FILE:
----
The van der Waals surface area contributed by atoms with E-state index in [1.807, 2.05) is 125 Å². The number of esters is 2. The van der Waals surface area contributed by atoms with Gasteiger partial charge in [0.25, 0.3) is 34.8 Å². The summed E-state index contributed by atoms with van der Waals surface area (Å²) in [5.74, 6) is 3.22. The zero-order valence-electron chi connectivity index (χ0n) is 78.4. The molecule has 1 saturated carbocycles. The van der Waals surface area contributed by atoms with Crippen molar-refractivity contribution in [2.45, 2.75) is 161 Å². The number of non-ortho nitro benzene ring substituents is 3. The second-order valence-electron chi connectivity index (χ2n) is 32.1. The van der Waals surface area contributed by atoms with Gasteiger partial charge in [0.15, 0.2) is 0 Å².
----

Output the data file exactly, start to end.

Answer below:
The van der Waals surface area contributed by atoms with E-state index in [1.807, 2.05) is 125 Å². The number of esters is 2. The van der Waals surface area contributed by atoms with Gasteiger partial charge in [0.25, 0.3) is 34.8 Å². The summed E-state index contributed by atoms with van der Waals surface area (Å²) in [5.74, 6) is 3.22. The zero-order valence-electron chi connectivity index (χ0n) is 78.4. The molecule has 1 saturated carbocycles. The van der Waals surface area contributed by atoms with Crippen molar-refractivity contribution in [2.45, 2.75) is 161 Å². The number of non-ortho nitro benzene ring substituents is 3. The second-order valence-electron chi connectivity index (χ2n) is 32.1. The van der Waals surface area contributed by atoms with Gasteiger partial charge in [0.15, 0.2) is 0 Å².